Estimate Your Materials: Retaining Wall Block Calculator

Have dreams of adding a professionally-built wall to your yard, but daunted by estimating all the needed materials? Our handy retaining wall block calculator takes the guesswork out and makes it easy. Just plug in a few details, and voila – you’ll get a materials list catered to your special project.

Enhanced Retaining Wall Block Calculator


Blocks Required:

Backfill Volume:

Gravel Base Volume:

Total Weight:

Estimated Cost:

How To Use The Wall Calculator

To get started, think about the wall layout. Grab a tape measure and note the length across the base where you want your new retaining wall built. Next, check the height where the ground level changes and you need the wall to hold back the slope.

Got your dimensions? Great! Now imagine the beautiful blocks stacking up, keeping the landscape you want safely in place. What size and style blocks appeal to your vision? Standard blocks are economical, readily available, and make sturdy walls. Don’t see the block sizes you want to use? Enter custom measurements to match a style you don’t see listed.

What about a gravel base? This offers extra stability and drainage, important for healthy plants. Just check the box to have the calculator estimate how much you’ll need.

When you’ve put in the details, get excited as you click Calculate! Numbers will magically appear, summarizing everything required for your unique retaining wall. It even estimates the total investment if you shared how much those gorgeous blocks cost.

Once you’ve purchased the supplies you need the best part comes next -breaking ground on bringing your new retaining wall to life! With the foundation designed just for your project, you can build with confidence, save money on materials, and soon admire an attractive, functional structure enhancing your outdoor space.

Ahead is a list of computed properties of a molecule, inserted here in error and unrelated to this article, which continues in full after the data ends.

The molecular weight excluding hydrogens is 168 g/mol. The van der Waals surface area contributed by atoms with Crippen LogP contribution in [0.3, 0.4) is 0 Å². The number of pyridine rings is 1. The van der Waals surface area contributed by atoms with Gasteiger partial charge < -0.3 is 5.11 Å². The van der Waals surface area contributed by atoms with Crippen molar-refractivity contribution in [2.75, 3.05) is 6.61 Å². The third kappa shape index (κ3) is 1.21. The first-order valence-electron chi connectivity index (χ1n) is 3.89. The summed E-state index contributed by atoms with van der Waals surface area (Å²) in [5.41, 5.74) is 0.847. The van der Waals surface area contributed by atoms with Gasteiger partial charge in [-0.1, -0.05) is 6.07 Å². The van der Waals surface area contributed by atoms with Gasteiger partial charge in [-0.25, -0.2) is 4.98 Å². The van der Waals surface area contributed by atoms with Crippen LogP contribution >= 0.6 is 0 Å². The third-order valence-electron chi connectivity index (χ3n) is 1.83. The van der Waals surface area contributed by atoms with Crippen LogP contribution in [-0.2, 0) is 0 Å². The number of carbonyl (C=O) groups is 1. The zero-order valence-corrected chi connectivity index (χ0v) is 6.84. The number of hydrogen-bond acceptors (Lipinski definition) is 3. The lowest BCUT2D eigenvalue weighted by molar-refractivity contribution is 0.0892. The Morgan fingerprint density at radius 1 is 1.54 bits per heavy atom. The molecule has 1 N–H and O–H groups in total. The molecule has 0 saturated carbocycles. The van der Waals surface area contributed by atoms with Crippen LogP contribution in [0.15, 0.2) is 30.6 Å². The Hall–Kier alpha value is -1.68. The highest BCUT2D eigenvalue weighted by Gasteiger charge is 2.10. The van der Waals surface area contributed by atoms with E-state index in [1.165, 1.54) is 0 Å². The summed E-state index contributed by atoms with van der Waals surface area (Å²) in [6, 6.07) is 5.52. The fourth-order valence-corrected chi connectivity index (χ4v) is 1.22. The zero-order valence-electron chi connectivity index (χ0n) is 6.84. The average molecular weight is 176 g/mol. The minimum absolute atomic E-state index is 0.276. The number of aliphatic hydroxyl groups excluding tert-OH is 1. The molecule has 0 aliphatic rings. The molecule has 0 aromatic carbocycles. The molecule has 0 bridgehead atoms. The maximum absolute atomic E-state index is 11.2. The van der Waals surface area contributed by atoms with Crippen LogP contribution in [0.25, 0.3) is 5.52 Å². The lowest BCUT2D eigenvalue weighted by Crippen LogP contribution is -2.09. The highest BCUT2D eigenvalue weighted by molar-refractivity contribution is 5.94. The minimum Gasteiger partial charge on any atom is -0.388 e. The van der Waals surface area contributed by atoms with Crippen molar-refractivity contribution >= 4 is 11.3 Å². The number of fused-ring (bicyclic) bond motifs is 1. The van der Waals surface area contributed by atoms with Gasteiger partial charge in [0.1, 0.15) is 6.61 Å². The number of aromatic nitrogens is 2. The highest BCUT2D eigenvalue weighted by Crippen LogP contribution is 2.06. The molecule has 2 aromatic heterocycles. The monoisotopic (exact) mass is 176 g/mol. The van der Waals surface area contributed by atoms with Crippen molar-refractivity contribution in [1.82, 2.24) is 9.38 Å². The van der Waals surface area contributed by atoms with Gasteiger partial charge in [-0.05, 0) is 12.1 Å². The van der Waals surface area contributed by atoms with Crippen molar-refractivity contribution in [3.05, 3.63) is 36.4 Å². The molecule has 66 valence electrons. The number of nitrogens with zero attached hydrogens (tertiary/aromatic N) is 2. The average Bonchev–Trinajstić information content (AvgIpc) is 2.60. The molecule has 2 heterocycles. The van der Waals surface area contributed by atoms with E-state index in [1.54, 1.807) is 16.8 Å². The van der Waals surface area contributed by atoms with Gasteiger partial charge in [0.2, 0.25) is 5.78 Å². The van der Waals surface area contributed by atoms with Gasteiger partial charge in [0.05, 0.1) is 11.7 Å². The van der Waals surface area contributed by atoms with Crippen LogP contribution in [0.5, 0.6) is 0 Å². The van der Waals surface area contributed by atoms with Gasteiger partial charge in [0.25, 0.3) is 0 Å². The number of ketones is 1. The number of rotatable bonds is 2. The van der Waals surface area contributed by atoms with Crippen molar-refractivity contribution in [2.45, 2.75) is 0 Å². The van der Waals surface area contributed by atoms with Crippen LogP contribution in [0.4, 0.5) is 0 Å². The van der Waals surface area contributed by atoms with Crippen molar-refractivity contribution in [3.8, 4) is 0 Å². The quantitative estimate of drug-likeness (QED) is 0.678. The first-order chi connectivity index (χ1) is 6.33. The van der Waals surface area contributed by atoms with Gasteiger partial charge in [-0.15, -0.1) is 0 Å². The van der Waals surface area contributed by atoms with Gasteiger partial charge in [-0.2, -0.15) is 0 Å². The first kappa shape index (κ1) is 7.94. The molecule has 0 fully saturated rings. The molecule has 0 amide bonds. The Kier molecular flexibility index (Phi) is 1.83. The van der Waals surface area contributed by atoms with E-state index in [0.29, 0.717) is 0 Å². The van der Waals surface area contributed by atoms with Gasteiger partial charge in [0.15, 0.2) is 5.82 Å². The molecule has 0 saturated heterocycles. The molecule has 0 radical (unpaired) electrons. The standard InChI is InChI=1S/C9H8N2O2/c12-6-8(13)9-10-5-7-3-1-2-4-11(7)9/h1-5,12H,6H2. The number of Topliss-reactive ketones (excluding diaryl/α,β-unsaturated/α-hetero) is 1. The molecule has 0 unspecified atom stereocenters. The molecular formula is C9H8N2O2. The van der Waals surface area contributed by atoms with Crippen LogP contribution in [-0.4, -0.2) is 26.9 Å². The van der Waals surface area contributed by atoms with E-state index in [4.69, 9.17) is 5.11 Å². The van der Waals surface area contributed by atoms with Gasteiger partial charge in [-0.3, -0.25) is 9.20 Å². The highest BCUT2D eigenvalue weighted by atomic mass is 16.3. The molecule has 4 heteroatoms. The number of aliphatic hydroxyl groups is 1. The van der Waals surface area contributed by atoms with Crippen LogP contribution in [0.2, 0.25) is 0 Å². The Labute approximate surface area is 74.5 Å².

Block retaining wall with gravel base, garden planters and pavers

Cost Saving Tips For Installing Walls

When it comes to materials, concrete blocks often provide the most durability for the cost. You can also find nice aesthetics at reasonable prices with brick or natural stone. Just be sure to order 10% extra to account for any cutting or mistakes. Choosing local fill materials like crushed stone is an easy place to save, too.

You can occasionally find deals on Facebook Marketplace, Craigslist or Nextdoor for building materials that a homeowner no longer needs. You can often pick these up at a substantial discount from paying retail prices. In addition, may people offer free gravel that make work for your base material needs. You can also offset some costs by keeping an eye out for recycled building materials or cheaper alternatives like timber or gabion. Bulk purchases paired with seasonal sales and discounts will help lighten the financial load as well.

Getting your measurements precisely right from the start goes a long way toward sticking to your budget. Use an online Retaining Wall Block Calculator to calculate exactly how many blocks and what dimensions you need so you don’t overspend. Mark the area thoroughly so you have an accurate guide for installation.

Installing the wall yourself rather than hiring a professional is the most direct route to cost savings, provided you’re able to put in the sweat equity. If you need to hire out due to complexity or codes, get quotes from multiple companies before deciding.

One area you don’t want to skimp on is your foundation and drainage. Invest in a high-quality gravel base and take care to install adequate drainage. Cutting corners here often leads to issues like wall failure down the road.

Be sure to look into local requirements for permits or professional oversight, especially for taller walls. These are generally over 4 ft high, but double check with your local city council. Getting snagged for non-compliance can really ruin your budget. Consulting a landscape architect first allows you to incorporate any needed elements right from the start.

And don’t forget the longer term—building something durable from quality components is cheaper over time. Regular maintenance also prevents expensive repairs.

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